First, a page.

For more than 40 years, since New York City police officer Phillip Cardillo was lured to Louis Farrakhan’s Nation of Islam mosque on a faked “officer down” emergency call, then shot and killed, there have been unanswered questions about his tragic death.
Who made the call?
Why was the mosque security absent when the officers first arrived?
Why did the FBI do a separate investigation, then suppress its evidence?
Who fired the shots?
Why did police commanders order officers out of the crime scene and turn it over to the NOI?
Why was Rep. Charles Rangel, D-NY, at the scene, and why did he fail to follow through on his promise to bring NOI members present at the shooting to the police station?
Now, there is the glimmer of hope that some of those details will be uncovered, as Judicial Watch has filed a lawsuit against the Department of Justice, New York City and its police department to force them to make public what they know about the April 14, 1972, homicide.
In its announcement, Judicial Watch said its Freedom of Information Act lawsuit came after the DOJ “failed to adequately search for records” of the homicide.
It previously had requested: “All records concerning the Nation of Islam Mosque #7 in Harlem, Manhattan, New York City, or the building located at 102 West 116th Street. This request includes, but is not limited to, all informant, wiretap, electronic surveillance, and physical surveillance records relevant to the Nation of Islam Mosque #7, located at 102 West 116th Street, in New York City” for the time period 1970 through 1973.
Judicial Watch alleges the DOJ “violated FOIA by failing and/or refusing to employ search methods reasonably likely to lead to the discovery of records responsive” to its requests.
The city and police “have yet to provide one responsive document.”
Although the case was “reopened” many year ago, Judicial Watch challenges the police claim that it still is an ongoing case.
The basics of the case: “Two policemen, Phillip Cardillo and Vito Navarra, rushed to the address, which was the Muhammed Mosque #7 of the Nation of Islam. Its leader, Louis Farrakhan, had offices on the third floor.”
They were responding to a 10-13, which means an officer is down.
“The mosque doors, usually bolted shut and manned by the Nation of Islam’s own paramilitary force, the Fruit of Islam, were unlocked and unguarded. In the reception area, Cardillo and Navarra encountered six men. Navarra darted up the stairs. Somewhere up on the second floor, he believed, a brother officer was in serious trouble. He was met by 10 men who forced him back down the stairs,” Judicial Watch said.
More officers arrived, a fight resulted and gunfire erupted.
Cardillo died a few days later.
“Officer Cardillo’s murder, over 40 years ago, is relevant today. We need to completely clear this case to properly honor a fallen hero,” said Judicial Watch President Tom Fitton. “There should be no informal statute of limitations on the death of one of New York’s finest. It is shameful we are being stonewalled by law enforcement bureaucracies on this murder. Rank-and-file NYPD officers want answers, too.”
A previous report by a Judicial Watch investigator raised additional questions: Was the call actually made by the FBI as part of one of its undercover investigations? What was the result of the conference between then-President Richard Nixon and FBI chief J. Edgar Hoover on the case?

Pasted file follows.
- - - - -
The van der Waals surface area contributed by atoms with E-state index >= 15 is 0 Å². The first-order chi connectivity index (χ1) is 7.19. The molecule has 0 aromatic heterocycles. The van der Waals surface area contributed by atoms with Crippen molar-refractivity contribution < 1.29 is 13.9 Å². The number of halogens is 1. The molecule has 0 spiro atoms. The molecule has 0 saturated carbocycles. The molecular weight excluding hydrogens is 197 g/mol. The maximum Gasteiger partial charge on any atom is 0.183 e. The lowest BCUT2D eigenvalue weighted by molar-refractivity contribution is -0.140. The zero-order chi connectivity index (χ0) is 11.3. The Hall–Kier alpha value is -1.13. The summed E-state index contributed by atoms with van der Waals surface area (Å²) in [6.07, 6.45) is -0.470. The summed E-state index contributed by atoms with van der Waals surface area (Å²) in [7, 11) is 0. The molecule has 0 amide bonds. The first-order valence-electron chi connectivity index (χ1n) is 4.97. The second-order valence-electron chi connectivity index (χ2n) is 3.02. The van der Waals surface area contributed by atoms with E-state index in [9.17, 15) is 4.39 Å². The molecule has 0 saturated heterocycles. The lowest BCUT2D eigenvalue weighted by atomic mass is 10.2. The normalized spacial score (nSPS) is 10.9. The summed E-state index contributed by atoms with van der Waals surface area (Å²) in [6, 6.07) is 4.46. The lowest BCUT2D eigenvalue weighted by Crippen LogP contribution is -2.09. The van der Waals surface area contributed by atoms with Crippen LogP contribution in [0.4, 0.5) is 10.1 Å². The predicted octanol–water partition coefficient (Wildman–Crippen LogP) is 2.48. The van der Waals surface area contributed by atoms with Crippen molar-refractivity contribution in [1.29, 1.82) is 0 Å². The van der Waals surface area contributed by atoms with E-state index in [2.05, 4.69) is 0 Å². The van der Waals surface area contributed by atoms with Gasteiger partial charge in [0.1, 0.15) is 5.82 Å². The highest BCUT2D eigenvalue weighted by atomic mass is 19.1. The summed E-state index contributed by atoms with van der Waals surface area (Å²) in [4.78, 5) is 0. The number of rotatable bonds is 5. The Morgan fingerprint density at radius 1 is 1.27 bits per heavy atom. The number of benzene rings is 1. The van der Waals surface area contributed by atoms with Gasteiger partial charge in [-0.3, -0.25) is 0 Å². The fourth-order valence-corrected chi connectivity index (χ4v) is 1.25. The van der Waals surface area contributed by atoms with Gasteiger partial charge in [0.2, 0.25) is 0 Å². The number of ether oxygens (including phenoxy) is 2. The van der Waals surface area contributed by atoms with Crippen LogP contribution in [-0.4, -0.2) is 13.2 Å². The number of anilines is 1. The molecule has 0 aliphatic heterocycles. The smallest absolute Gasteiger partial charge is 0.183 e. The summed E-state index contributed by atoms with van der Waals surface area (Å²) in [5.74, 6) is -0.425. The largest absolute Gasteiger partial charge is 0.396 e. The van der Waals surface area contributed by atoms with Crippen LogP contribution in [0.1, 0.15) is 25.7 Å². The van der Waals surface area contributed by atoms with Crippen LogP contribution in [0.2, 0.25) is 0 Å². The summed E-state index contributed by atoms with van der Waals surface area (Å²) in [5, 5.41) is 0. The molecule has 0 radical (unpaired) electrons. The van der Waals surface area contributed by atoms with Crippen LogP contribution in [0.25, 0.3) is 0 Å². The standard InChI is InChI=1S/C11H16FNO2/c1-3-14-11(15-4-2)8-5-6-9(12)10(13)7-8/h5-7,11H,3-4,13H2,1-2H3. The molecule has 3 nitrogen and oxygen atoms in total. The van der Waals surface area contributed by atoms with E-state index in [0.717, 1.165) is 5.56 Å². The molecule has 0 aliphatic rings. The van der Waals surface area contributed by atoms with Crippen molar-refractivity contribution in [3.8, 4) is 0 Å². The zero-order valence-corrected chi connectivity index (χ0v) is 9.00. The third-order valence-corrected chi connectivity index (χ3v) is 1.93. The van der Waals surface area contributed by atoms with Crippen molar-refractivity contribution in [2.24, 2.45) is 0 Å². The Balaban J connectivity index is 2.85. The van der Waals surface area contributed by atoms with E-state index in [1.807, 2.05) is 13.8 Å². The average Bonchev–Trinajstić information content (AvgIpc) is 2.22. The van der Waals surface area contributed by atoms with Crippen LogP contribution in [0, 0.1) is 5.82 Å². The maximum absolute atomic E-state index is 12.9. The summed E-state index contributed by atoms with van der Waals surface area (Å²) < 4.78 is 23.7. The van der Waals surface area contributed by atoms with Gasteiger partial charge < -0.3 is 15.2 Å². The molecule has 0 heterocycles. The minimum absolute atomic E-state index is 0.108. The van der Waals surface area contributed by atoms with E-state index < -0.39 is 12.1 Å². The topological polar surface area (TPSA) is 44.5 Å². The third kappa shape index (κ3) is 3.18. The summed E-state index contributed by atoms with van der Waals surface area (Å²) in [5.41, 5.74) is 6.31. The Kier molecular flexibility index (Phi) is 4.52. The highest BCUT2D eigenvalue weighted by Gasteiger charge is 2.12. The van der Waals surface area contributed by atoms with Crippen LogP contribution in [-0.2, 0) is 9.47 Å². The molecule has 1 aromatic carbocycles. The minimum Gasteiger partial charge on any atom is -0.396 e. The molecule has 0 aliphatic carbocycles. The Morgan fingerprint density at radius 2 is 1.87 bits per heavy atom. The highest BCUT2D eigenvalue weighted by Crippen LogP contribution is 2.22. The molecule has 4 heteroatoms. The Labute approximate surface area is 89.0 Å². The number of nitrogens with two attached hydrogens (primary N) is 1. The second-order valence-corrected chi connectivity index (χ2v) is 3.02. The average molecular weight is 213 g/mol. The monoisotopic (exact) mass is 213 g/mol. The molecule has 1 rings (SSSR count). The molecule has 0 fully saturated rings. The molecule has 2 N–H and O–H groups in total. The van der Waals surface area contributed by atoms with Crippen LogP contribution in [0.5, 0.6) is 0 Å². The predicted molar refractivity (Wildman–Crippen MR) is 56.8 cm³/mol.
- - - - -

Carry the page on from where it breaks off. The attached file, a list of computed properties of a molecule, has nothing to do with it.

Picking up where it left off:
“Racial tensions were running high. Urban homicide rates had skyrocketed. Radical groups like the Weather Underground and the Black Panther Party were trying to stoke a revolutionary fury in the streets with bombings, murder and mayhem. In New York, an ambitious liberal mayor, John Lindsay, was eyeing a run for the presidency,” Judicial Watch’s report said. “In a string of brutal crimes directed against the NYPD, officers Thomas Curry and Nicholas Binetti had been blasted with machine-gun fire as they guarded the home of Manhattan DA Frank Hogan. Officers Gregory Foster and Rocco Laurie were murdered on the Lower East Side, shot from behind. Officers Joseph Piagentini and Waverly Jones were shot to death outside a Harlem housing project. Radicals associated with the violent Black Panther Party and Black Liberation Army were fingered for the crimes.”
The mosque shooting report noted that Farrakhan and Rangle both played roles in the case but have “ignored repeated requests … to discuss it.”
“What happened that day at Mosque #7? Why does every attempt to get justice for a slain cop – the initial police investigation, the second police investigation, the secret police investigation, the two trials of an alleged shooter, the grand jury probe by a special prosecutor, the efforts of former detectives and prosecutors – seem to vanish down the memory hole?” the report asks.
Among the revelations that have been unearthed is the fact that when a police commander called from the crime scene for backup for his officers who were facing a dozen or more irate NOI members, his request was denied.
Explains the evaluation: “In the 1960s and 1970s, the FBI was at war with America’s domestic enemies, real and imagined. The FBI’s secret COINTELPRO counter-intelligence program tried to disrupt and discredit many groups, including what FBI documents from the time refer to as ‘black extremists’ – a broad category of targets ranging from the Nation of Islam to the non-violent Southern Christian Leadership Conference and the revolution-preaching Black Panther Party.
“Concern about ‘black extremists’ went right to the top of the U.S. government – to President Nixon and FBI Director Hoover. The COINTELPRO program was unmasked in 1971 and ordered closed down. But Nixon and Hoover directed that another secret program be launched in New York in response to the assassinations of police officers.”